An increase has been noted in the expression of duodenal P-glycoprotein after the ingestion of garlic extracts65. This interaction is thought to be the most probable mechanism for the known impact that garlic supplements exert on the first-pass metabolism of HIV protease inhibitors53,54,66.
Finally, in observational studies alterations in the activity of the phase II biotransformation enzymes UDP glucuronosyltransferase and glutathion-S-transferase have been observed after the ingestion of garlic extracts64.
Garlic preparations should adhere to GAP (Good Agricultural Practices), GMP (Good Manufacturing Practices) and, in Europe, to the European guidelines “Quality of Herbal Medicinal products”.
Insufficient information exists for garlic use beyond amounts consumed as part of the daily diet during pregnancy and lactation. There are only few clinical studies during pregnancy and lactation. However, there are not experimental or clinical reports on adverse effects during pregnancy or lactation 2. There are only few clinical studies during pregnancy and lactation. However, there are not experimental or clinical reports on adverse effects during pregnancy or lactation2. In view of this, doses of garlic greatly exceeding amounts used in foods should not be taken during pregnancy and lactation2.
Overdose may cause nausea and vomiting.
- Ernst E, Pittler MH, Wider B, Boddy K. The Desktop Guide to Complementary and Alternative Medicine, 2nd edition. Edinburgh: Elsevier Mosby, 2006.
- Barnes J, Anderson LA, Phillipson DJ. Herbal Medicines. London: Pharmaceutical Press. 2007;279-289.
- European Scientific Cooperative of Phytotherapy (ESCOP). Monographs on the Medicinal uses of plant drugs, 2nd Edition. Stuttgart: Thieme Verlag, 2003. Monograph: Allii sativi bulbus.
- WHO. Monograph on selected medicinal plants, Vol 1. Geneva: WHO. 1999. Available online accessed November 2017.
- Papageorgiou C, et al. Allergic contact dermatitis to garlic (Allium sativum L.) Identification of the allergens: The role of mono-, di-, and trisulfides present in garlic. Arch Dermatol Res 1983; 275:229-234.
- Symposium on the chemistry, pharmacology and medicinal applications of garlic. Cardiol Pract 7, 1-15. 1989.
- Schilcher H, Kammerer S, Wegener T. Leitfaden Phytotherapie. Urban & Fischer Verlag/ Elsevier GmbH, München. 3rd Edition. 2007;151-152.
- Natural Medicines Comprehensive Database. Garlic [online monograph]. Available at , accessed November 2017.
- Bradley P. British Herbal Compendium. Vol. 1 Bournemouth: British Herbal Medicine Association. 1992.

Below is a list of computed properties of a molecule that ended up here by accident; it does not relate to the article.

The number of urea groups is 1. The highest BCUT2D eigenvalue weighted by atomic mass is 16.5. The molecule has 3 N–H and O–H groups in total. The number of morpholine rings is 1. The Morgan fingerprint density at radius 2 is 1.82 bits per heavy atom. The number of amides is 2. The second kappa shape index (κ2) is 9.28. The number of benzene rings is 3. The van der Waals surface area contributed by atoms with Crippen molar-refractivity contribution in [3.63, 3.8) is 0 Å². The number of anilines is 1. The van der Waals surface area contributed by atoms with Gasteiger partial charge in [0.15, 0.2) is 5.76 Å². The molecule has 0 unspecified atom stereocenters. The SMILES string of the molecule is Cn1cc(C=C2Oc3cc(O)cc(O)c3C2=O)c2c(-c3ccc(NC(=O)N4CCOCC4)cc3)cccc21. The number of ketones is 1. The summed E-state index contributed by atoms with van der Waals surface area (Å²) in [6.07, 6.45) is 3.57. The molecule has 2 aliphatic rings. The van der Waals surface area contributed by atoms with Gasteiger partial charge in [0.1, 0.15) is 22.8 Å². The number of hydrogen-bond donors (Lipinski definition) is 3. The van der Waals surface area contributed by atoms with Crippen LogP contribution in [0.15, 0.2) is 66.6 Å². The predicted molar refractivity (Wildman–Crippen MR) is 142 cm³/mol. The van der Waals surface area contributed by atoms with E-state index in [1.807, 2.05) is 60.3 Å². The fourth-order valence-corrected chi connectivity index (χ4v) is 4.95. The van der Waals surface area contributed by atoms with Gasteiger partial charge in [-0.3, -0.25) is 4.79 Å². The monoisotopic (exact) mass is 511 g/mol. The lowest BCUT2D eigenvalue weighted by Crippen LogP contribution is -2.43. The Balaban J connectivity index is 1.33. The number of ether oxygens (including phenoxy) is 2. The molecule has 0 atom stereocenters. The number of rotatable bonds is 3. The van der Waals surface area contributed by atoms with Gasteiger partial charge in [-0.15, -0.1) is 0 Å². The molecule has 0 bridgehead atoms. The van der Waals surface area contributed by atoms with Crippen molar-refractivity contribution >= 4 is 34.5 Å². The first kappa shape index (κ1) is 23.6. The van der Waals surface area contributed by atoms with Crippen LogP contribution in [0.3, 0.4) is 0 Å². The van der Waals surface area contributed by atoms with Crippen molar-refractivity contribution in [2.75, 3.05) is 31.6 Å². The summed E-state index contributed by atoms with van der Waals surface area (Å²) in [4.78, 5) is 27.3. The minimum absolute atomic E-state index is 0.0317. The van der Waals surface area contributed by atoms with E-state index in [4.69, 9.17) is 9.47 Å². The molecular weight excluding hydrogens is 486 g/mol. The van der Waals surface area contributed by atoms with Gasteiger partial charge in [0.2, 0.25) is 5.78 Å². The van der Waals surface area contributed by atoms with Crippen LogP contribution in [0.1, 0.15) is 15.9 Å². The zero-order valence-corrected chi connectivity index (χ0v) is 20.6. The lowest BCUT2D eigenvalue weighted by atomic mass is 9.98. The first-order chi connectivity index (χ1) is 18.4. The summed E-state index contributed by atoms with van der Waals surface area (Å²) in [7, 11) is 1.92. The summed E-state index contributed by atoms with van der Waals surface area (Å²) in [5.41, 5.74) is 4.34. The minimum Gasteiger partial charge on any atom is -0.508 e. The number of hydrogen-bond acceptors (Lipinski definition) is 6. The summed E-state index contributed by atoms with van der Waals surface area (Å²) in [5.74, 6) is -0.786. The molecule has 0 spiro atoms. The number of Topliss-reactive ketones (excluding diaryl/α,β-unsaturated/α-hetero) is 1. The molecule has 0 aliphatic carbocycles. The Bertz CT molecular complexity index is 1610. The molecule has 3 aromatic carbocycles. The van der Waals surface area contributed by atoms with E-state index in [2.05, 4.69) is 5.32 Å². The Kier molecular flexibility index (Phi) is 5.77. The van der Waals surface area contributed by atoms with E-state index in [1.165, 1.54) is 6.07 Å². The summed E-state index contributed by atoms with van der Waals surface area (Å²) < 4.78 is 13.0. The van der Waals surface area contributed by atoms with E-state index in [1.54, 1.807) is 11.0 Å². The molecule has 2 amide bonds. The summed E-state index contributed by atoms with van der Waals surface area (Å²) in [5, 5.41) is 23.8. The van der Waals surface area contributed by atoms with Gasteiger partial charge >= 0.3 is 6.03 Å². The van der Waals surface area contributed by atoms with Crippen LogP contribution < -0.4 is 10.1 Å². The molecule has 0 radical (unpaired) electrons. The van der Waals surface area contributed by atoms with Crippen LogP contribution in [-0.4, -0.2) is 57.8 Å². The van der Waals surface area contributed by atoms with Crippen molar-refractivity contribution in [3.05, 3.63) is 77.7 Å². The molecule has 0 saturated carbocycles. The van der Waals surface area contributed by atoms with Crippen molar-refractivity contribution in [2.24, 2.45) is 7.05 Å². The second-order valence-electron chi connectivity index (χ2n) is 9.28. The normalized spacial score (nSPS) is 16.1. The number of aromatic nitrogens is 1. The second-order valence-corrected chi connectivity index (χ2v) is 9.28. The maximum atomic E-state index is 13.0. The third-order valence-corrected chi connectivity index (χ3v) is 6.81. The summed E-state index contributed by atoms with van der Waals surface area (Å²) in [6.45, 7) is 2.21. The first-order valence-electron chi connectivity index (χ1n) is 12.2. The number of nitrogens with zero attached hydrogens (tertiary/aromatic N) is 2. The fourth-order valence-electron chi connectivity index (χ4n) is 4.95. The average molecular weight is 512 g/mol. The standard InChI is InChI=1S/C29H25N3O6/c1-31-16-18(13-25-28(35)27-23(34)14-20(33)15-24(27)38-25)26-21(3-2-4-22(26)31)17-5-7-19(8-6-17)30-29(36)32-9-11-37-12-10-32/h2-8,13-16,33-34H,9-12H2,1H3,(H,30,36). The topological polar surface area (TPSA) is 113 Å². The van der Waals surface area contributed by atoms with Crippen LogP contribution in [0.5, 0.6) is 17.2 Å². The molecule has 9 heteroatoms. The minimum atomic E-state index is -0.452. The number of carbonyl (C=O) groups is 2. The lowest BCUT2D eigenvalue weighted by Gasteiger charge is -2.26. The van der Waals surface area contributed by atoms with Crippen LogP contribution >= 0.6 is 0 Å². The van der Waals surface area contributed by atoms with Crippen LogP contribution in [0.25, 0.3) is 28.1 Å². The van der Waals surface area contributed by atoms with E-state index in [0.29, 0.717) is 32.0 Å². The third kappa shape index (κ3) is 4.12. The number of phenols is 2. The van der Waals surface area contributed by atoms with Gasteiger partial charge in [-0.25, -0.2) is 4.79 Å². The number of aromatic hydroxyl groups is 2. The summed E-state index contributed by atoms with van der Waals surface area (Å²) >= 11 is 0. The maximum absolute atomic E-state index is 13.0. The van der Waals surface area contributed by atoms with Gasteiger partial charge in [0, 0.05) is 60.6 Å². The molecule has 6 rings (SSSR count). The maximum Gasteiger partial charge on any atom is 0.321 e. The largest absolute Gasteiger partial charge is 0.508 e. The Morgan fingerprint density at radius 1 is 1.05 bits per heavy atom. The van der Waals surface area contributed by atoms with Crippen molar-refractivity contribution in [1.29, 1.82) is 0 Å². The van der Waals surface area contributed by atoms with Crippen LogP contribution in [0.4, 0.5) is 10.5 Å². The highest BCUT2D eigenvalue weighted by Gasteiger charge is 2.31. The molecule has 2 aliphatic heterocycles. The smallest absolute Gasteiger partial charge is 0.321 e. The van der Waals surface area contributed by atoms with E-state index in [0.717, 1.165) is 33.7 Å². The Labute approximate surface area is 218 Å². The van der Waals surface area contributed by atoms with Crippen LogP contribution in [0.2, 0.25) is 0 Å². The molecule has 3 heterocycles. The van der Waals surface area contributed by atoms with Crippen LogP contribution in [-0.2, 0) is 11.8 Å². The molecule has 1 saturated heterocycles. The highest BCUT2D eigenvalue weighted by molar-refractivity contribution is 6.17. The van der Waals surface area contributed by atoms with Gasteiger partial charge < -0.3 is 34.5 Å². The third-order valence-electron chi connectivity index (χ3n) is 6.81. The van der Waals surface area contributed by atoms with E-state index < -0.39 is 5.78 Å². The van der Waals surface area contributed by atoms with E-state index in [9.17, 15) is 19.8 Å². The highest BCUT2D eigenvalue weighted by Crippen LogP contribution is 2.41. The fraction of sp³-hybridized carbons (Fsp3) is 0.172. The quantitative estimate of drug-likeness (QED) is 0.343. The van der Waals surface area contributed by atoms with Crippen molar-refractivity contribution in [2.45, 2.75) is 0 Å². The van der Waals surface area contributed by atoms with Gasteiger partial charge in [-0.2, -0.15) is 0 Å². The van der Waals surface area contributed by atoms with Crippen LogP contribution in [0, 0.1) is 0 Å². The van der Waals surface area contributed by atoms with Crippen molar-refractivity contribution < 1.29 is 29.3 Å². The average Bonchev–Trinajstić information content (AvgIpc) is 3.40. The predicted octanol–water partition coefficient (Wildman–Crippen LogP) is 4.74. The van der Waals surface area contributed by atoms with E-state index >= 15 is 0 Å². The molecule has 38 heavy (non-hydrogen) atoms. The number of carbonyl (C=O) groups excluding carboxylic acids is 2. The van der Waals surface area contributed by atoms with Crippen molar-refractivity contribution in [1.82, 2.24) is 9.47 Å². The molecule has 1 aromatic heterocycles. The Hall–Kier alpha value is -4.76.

- British Pharmaceutical Codex 1949: London: Pharmaceutical Press. 1949.
- Barnes J, Anderson LA, Phillipson DJ. Herbal Medicines. 2nd ed. London: Pharmaceutical Press. 2002.
- Antony ML, Singh SV. Molecular mechanisms and targets of cancer chemoprevention by garlic-derived bioactive compound diallyl trisulfide. Indian J Exp Biol 2011; 49(11):805-816.
- Tanaka S, Haruma K, Yoshihara M, Kajiyama G, Kira K, Amagase H, Chayama K. Aged garlic extract has potential suppressive effect on colorectal adenomas in humans. J Nutr. 2006;136:S821–26.
- Li L, Sun T, Tian J, Yang K, Yi K, Zhang P. Garlic in clinical practice: an evidence-based overview. Critical reviews in food science and nutrition. 2013;53(7):670-81.
- Durak I, Yilmaz E, Devrim E, et al. Consumption of aqueous garlic extract leads to significant improvement in patients with benign prostate hyperplasia and prostate cancer. Nutr Res 2003;23:199-204.
- Li H, Li H-Q, Wang Y, Xu H-X, Fan W-T, Want M-L et al. An intervention study to prevent gastric cancer by micro-selenium and large dose of allitridum. Chinese Med J 2004; 117(8):1155-1160.
- Zhou XF, Ding ZS, Liu NB. Allium vegetables and risk of prostate cancer: evidence from 132,192 subjects. Asian Pac J Cancer Prev 2013;14(7):4131-4.
- You WC, Brown LM, Zhang L, Jin M-L, Chang Y-S, et al. Randomized double-blind factorial trial of three treatments to reduce the prevalence of precancerous gastric lesions. J Natl Cancer Inst 2006; 98:974-983.
- Viry E, Anwar A, Kirsch G, Jacob C, Diederich M, Bagrel D. Antiproliferative effect of natural tetrasulfides in human breast cancer cells is mediated through the inhibition of the cell division cycle 25 phosphatases. Int J Oncol 2011; 38(4):1103-1111.
- Kim SH, Bommareddy A, Singh SV. Garlic constituent diallyl trisulfide suppresses x-linked inhibitor of apoptosis protein in prostate cancer cells in culture and in vivo. Cancer Prev Res (Phila) 2011; 4(6):897-906.
- Lee JE, Lee RA, Kim KH, Lee JH. Induction of apoptosis with diallyl disulfide in AGS gastric cancer cell line. J Korean Surg Soc 2011; 81(2):85-95.